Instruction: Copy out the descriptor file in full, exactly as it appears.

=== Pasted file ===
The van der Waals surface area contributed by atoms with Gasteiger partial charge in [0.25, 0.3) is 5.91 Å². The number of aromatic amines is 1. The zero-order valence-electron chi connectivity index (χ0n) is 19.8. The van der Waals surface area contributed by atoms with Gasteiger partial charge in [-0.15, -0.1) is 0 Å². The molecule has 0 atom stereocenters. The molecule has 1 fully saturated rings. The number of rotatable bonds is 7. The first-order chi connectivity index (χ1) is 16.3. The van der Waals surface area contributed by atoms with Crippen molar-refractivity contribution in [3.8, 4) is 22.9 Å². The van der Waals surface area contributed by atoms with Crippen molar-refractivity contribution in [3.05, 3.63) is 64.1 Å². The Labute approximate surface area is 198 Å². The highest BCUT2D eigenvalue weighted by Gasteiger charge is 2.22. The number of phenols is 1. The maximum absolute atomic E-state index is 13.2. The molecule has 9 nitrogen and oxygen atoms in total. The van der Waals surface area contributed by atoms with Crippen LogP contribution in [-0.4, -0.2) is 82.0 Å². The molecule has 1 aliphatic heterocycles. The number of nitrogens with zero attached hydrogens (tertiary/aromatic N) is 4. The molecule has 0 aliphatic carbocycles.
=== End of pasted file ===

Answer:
The van der Waals surface area contributed by atoms with Gasteiger partial charge in [0.25, 0.3) is 5.91 Å². The number of aromatic amines is 1. The zero-order valence-electron chi connectivity index (χ0n) is 19.8. The van der Waals surface area contributed by atoms with Gasteiger partial charge in [-0.15, -0.1) is 0 Å². The molecule has 0 atom stereocenters. The molecule has 1 fully saturated rings. The number of rotatable bonds is 7. The first-order chi connectivity index (χ1) is 16.3. The van der Waals surface area contributed by atoms with Crippen molar-refractivity contribution in [3.8, 4) is 22.9 Å². The van der Waals surface area contributed by atoms with Crippen molar-refractivity contribution in [3.05, 3.63) is 64.1 Å². The Labute approximate surface area is 198 Å². The highest BCUT2D eigenvalue weighted by Gasteiger charge is 2.22. The number of phenols is 1. The maximum absolute atomic E-state index is 13.2. The molecule has 9 nitrogen and oxygen atoms in total. The van der Waals surface area contributed by atoms with Crippen LogP contribution in [-0.4, -0.2) is 82.0 Å². The molecule has 1 aliphatic heterocycles. The number of nitrogens with zero attached hydrogens (tertiary/aromatic N) is 4. The molecule has 0 aliphatic carbocycles.